The death of Dezirae Sheldon is a tragedy. My heart goes out to those who loved and cared for her and advocated for her removal from her mother’s care. Investigating why and how it happened is completely appropriate.
But looking to lynch the Department for Children and Families is not constructive.
I am not privy to any of the facts in Dezirae’s case, but I am very familier with the child-protection system. DCF is under-resourced.
There are many dedicated DCF social workers who have made it their life’s work to help disadvantaged children. But due to crushing caseloads, they don’t have the time to address cases the way they would like to. This leads to burnout and a very high turnover rate in most district offices. Supervisors are ever needing to train new social workers.
The state and federal government have both been pushing DCF to avoid custody of children. In order to maintain federal subsidies, DCF is required to show that it made reasonable efforts to keep the child in the home before seeking removal. At what is called a temporary care hearing, the child goes back to the custodial parent unless the state can prove that such return "could result in a substantial danger to the physical health, mental health, welfare or safety of the child.
The state can also prove that the child was physically or sexually abused by the parent, which would have been provable in Dezirae’s case. However, even if the state meets its initial burden, the court is required first to consider sending the child back to the custodial parent under a conditional care order (which might say: no use of corporal punishment, don’t use heroin, make the offending stepparent leave the home.)
Only if the court finds the child would still not be protected, may the court place the child with a noncustodial parent, other relative, or DCF. The statute says the child should go back unless there is a substantial risk.
That means that if there is only some risk to the child, the child is supposed to go back to the custodial parent. That puts DCF in the position of assuming the risk when the risk is not great.
I believe the drug epidemic has resulted in an explosion of abuse and neglect cases. In the past couple of months, there have been inquiries about why there are so many kids in custody. The 2008 Juvenile Proceedings Act was drafted with the idea of reducing the number of kids taken into custody and providing services to parents in order to advance their prompt return.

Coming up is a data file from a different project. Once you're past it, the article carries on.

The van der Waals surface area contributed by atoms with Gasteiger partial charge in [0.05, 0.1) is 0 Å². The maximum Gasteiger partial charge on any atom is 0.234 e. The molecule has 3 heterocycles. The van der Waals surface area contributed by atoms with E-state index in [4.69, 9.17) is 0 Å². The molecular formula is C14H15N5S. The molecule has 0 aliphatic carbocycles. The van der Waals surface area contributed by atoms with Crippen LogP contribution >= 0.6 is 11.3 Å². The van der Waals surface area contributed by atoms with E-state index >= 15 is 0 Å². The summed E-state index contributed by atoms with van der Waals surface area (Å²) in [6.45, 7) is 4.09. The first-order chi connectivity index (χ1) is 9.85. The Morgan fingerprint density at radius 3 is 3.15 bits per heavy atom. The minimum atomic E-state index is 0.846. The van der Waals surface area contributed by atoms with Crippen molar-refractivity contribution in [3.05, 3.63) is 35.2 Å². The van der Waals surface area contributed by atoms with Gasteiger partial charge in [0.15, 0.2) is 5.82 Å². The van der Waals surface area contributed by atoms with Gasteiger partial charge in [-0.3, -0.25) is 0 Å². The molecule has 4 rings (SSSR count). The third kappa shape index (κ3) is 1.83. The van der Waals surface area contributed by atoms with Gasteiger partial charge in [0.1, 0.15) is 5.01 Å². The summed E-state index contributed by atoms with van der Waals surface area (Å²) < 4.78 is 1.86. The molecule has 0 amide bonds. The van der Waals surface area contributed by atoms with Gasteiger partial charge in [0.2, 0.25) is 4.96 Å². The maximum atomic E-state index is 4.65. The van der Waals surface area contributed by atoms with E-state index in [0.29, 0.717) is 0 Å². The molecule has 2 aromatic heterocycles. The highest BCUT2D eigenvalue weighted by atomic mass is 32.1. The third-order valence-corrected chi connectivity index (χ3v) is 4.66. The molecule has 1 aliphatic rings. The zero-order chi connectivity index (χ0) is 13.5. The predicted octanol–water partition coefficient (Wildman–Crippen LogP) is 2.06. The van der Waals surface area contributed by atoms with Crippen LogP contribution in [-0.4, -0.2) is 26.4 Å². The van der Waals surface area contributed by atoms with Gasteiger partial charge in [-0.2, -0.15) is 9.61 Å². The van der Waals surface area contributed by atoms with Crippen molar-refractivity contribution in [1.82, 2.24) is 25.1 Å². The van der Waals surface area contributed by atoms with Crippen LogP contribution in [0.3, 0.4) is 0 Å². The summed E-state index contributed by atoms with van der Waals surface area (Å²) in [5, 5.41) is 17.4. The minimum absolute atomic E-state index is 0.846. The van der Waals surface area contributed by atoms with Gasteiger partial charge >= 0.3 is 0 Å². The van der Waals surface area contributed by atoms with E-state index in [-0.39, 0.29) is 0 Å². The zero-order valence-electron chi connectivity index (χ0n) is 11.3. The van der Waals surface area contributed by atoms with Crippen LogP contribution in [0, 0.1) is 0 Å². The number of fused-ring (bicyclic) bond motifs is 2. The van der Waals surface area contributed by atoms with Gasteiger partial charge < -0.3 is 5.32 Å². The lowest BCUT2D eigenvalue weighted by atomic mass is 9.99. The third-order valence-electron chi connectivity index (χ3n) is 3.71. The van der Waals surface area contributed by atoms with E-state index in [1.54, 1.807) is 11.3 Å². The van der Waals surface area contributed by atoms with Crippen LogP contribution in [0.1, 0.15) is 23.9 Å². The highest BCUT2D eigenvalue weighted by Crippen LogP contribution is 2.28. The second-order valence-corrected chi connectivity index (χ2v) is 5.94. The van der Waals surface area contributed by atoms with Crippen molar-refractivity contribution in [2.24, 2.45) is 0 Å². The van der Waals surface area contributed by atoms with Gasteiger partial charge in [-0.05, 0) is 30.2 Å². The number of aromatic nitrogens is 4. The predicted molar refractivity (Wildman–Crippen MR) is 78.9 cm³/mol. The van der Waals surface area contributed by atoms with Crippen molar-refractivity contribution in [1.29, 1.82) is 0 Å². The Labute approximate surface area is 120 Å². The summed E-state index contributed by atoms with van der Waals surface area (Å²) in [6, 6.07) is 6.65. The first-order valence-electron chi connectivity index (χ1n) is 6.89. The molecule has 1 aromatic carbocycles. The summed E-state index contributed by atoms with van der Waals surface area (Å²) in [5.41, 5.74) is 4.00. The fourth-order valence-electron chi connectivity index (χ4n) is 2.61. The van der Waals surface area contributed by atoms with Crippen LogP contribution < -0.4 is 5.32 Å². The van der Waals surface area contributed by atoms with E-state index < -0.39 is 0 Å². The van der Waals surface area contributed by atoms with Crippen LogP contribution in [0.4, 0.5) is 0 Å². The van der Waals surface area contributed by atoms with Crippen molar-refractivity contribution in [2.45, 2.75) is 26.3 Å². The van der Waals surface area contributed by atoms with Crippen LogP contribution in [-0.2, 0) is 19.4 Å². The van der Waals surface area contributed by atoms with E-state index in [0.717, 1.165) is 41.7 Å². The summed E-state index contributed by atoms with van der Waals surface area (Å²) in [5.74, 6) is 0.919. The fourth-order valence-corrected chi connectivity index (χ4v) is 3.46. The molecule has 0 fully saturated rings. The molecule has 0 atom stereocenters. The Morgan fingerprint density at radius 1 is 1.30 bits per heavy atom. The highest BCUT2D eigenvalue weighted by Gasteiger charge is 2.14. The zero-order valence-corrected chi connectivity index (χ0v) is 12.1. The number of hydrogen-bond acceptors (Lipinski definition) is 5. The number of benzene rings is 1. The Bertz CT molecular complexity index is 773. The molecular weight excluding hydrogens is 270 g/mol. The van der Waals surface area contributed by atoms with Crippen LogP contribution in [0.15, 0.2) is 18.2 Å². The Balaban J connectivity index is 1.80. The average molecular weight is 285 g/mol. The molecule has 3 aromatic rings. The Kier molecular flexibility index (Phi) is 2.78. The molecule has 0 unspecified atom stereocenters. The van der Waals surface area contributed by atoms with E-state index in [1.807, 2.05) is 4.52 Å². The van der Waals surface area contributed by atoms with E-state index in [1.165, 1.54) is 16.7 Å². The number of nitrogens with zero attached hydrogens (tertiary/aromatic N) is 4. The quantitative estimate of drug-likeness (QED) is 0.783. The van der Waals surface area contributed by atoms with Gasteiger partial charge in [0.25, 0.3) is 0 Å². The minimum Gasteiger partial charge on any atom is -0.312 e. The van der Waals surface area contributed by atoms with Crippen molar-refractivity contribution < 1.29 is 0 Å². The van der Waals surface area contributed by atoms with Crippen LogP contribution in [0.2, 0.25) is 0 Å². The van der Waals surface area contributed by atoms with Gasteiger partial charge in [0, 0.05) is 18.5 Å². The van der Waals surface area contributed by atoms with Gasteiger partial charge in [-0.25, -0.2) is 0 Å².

Until something bad happens, the pressure is on the department no to take kids into custody. In between tragedies, DCF is regularly accused of violating parents’ rights because the department is taking too many children into custody.
It is not uncommon for DCF to receive anonymous reports that a parent is abusing a child, or using drugs, or neglecting a child. DCF investigates. There may be a half dozen people who claim they have heard that the child is abused or neglected; but when I say to DCF that I need a live body who has seen the parent abuse the child, or deal the heroin in front of the child, or has direct evidence of neglect, we can’t find someone who will testify.
Innuendo, strong suspicion and 10 anonymous reports of the same thing are not proof. It may seem to the public that "everyone knows" a child is abused or neglected. But "everyone knows" is not enough to take a child into custody.
The legal framework encourages return of the child to the to the custodial parent. DCF must follow the law. Against that backdrop, you have a department which has seen an explosion of cases that I believe are related to drugs. We are lucky to have a number of hardworking and dedicated social workers, but they are under-resourced and working in a framework that encourages reunification with the custodial parent.
I am very certain that there are social workers in the Rutland office who are agonizing over what they could have done differently to save that little girl. Dezirae’s death was a horrible tragedy. But rushing to blame dedicated social workers who are overworked and under-resourced is hardly constructive.